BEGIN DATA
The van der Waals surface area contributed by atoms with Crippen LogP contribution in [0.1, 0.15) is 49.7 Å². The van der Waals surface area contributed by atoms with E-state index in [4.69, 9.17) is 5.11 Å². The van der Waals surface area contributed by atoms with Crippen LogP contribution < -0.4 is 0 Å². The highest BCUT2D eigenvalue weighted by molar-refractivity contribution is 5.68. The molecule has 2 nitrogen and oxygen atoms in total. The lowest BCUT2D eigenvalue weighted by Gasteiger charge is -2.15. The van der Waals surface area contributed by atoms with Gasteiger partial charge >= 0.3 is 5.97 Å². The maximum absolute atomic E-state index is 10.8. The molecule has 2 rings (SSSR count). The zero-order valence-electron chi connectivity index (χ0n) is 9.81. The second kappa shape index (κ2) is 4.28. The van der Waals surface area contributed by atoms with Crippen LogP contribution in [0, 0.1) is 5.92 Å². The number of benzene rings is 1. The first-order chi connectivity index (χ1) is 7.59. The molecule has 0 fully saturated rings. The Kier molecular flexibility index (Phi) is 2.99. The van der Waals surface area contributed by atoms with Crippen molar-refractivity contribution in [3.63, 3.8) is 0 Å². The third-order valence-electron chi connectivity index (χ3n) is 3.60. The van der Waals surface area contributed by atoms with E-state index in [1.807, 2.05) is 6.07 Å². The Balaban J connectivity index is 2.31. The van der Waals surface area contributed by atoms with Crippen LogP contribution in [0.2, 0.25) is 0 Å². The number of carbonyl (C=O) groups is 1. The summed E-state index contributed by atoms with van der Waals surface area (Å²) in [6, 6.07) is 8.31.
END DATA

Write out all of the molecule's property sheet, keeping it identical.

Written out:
The van der Waals surface area contributed by atoms with Crippen LogP contribution in [0.1, 0.15) is 49.7 Å². The van der Waals surface area contributed by atoms with E-state index in [4.69, 9.17) is 5.11 Å². The van der Waals surface area contributed by atoms with Crippen LogP contribution < -0.4 is 0 Å². The highest BCUT2D eigenvalue weighted by molar-refractivity contribution is 5.68. The molecule has 2 nitrogen and oxygen atoms in total. The lowest BCUT2D eigenvalue weighted by Gasteiger charge is -2.15. The van der Waals surface area contributed by atoms with Gasteiger partial charge >= 0.3 is 5.97 Å². The maximum absolute atomic E-state index is 10.8. The molecule has 2 rings (SSSR count). The zero-order valence-electron chi connectivity index (χ0n) is 9.81. The second kappa shape index (κ2) is 4.28. The van der Waals surface area contributed by atoms with Crippen LogP contribution in [0, 0.1) is 5.92 Å². The number of benzene rings is 1. The first-order chi connectivity index (χ1) is 7.59. The molecule has 0 fully saturated rings. The Kier molecular flexibility index (Phi) is 2.99. The van der Waals surface area contributed by atoms with Crippen molar-refractivity contribution in [3.63, 3.8) is 0 Å². The third-order valence-electron chi connectivity index (χ3n) is 3.60. The van der Waals surface area contributed by atoms with E-state index in [1.807, 2.05) is 6.07 Å². The Balaban J connectivity index is 2.31. The van der Waals surface area contributed by atoms with Crippen LogP contribution in [0.2, 0.25) is 0 Å². The number of carbonyl (C=O) groups is 1. The summed E-state index contributed by atoms with van der Waals surface area (Å²) in [6, 6.07) is 8.31.